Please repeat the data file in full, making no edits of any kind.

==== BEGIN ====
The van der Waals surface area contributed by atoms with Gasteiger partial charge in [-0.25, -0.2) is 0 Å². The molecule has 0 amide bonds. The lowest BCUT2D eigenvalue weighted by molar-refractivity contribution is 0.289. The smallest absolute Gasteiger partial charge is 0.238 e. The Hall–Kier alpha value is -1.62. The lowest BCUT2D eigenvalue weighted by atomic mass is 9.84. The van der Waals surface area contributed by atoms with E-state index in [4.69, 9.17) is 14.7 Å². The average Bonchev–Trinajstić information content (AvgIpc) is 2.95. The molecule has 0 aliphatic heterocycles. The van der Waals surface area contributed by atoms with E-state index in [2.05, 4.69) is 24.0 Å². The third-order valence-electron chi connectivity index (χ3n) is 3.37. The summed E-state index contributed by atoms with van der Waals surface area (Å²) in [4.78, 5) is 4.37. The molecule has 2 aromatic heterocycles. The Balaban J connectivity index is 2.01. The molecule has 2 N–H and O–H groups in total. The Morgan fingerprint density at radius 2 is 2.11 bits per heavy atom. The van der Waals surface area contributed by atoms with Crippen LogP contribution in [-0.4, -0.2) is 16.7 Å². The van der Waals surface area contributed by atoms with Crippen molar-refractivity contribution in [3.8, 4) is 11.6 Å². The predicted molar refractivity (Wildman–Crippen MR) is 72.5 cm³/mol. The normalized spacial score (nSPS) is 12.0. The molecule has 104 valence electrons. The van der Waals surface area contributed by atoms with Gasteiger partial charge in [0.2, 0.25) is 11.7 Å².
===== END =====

The van der Waals surface area contributed by atoms with Gasteiger partial charge in [-0.25, -0.2) is 0 Å². The molecule has 0 amide bonds. The lowest BCUT2D eigenvalue weighted by molar-refractivity contribution is 0.289. The smallest absolute Gasteiger partial charge is 0.238 e. The Hall–Kier alpha value is -1.62. The lowest BCUT2D eigenvalue weighted by atomic mass is 9.84. The van der Waals surface area contributed by atoms with E-state index in [4.69, 9.17) is 14.7 Å². The average Bonchev–Trinajstić information content (AvgIpc) is 2.95. The molecule has 0 aliphatic heterocycles. The van der Waals surface area contributed by atoms with E-state index in [2.05, 4.69) is 24.0 Å². The third-order valence-electron chi connectivity index (χ3n) is 3.37. The summed E-state index contributed by atoms with van der Waals surface area (Å²) in [4.78, 5) is 4.37. The molecule has 2 aromatic heterocycles. The Balaban J connectivity index is 2.01. The molecule has 2 N–H and O–H groups in total. The Morgan fingerprint density at radius 2 is 2.11 bits per heavy atom. The van der Waals surface area contributed by atoms with Crippen LogP contribution in [-0.4, -0.2) is 16.7 Å². The van der Waals surface area contributed by atoms with Crippen molar-refractivity contribution in [3.8, 4) is 11.6 Å². The predicted molar refractivity (Wildman–Crippen MR) is 72.5 cm³/mol. The normalized spacial score (nSPS) is 12.0. The molecule has 104 valence electrons. The van der Waals surface area contributed by atoms with Gasteiger partial charge in [0.2, 0.25) is 11.7 Å².